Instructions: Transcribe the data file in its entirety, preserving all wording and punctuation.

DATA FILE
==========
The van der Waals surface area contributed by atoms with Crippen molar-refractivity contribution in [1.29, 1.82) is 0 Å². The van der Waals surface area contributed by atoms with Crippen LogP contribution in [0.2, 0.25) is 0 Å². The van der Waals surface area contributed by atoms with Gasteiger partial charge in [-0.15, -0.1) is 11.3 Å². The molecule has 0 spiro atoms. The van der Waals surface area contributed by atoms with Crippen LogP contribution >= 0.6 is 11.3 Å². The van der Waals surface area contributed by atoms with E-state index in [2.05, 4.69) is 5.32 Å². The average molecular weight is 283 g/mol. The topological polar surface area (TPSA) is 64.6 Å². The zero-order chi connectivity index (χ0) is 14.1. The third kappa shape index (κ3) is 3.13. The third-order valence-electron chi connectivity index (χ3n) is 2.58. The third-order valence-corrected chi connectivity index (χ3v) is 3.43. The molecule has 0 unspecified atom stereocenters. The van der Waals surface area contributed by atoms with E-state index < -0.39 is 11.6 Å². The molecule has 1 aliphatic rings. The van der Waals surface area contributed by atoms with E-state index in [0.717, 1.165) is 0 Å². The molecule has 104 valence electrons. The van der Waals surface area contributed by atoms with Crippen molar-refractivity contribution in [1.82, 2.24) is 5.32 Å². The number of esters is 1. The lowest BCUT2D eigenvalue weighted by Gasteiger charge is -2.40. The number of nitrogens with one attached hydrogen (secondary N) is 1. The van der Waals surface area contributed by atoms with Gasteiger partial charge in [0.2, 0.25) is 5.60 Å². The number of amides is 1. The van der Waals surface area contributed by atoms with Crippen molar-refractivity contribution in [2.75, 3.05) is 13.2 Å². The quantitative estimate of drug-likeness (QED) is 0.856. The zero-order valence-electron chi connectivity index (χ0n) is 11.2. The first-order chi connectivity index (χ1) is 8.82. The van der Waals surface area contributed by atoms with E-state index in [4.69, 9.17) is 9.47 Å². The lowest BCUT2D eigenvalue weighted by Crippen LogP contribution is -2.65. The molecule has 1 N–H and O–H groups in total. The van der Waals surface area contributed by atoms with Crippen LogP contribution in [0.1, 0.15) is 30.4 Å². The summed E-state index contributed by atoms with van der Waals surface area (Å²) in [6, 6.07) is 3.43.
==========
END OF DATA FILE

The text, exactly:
The van der Waals surface area contributed by atoms with Crippen molar-refractivity contribution in [1.29, 1.82) is 0 Å². The van der Waals surface area contributed by atoms with Crippen LogP contribution in [0.2, 0.25) is 0 Å². The van der Waals surface area contributed by atoms with Gasteiger partial charge in [-0.15, -0.1) is 11.3 Å². The molecule has 0 spiro atoms. The van der Waals surface area contributed by atoms with Crippen LogP contribution >= 0.6 is 11.3 Å². The van der Waals surface area contributed by atoms with E-state index in [2.05, 4.69) is 5.32 Å². The average molecular weight is 283 g/mol. The topological polar surface area (TPSA) is 64.6 Å². The zero-order chi connectivity index (χ0) is 14.1. The third kappa shape index (κ3) is 3.13. The third-order valence-electron chi connectivity index (χ3n) is 2.58. The third-order valence-corrected chi connectivity index (χ3v) is 3.43. The molecule has 0 unspecified atom stereocenters. The van der Waals surface area contributed by atoms with E-state index < -0.39 is 11.6 Å². The molecule has 1 aliphatic rings. The van der Waals surface area contributed by atoms with E-state index in [0.717, 1.165) is 0 Å². The molecule has 104 valence electrons. The van der Waals surface area contributed by atoms with Crippen molar-refractivity contribution in [1.82, 2.24) is 5.32 Å². The number of esters is 1. The lowest BCUT2D eigenvalue weighted by Gasteiger charge is -2.40. The number of nitrogens with one attached hydrogen (secondary N) is 1. The van der Waals surface area contributed by atoms with Gasteiger partial charge in [0.2, 0.25) is 5.60 Å². The number of amides is 1. The van der Waals surface area contributed by atoms with Crippen molar-refractivity contribution in [2.75, 3.05) is 13.2 Å². The quantitative estimate of drug-likeness (QED) is 0.856. The zero-order valence-electron chi connectivity index (χ0n) is 11.2. The first-order chi connectivity index (χ1) is 8.82. The van der Waals surface area contributed by atoms with E-state index in [4.69, 9.17) is 9.47 Å². The lowest BCUT2D eigenvalue weighted by Crippen LogP contribution is -2.65. The molecule has 1 N–H and O–H groups in total. The van der Waals surface area contributed by atoms with Crippen LogP contribution in [0.1, 0.15) is 30.4 Å². The summed E-state index contributed by atoms with van der Waals surface area (Å²) in [6, 6.07) is 3.43.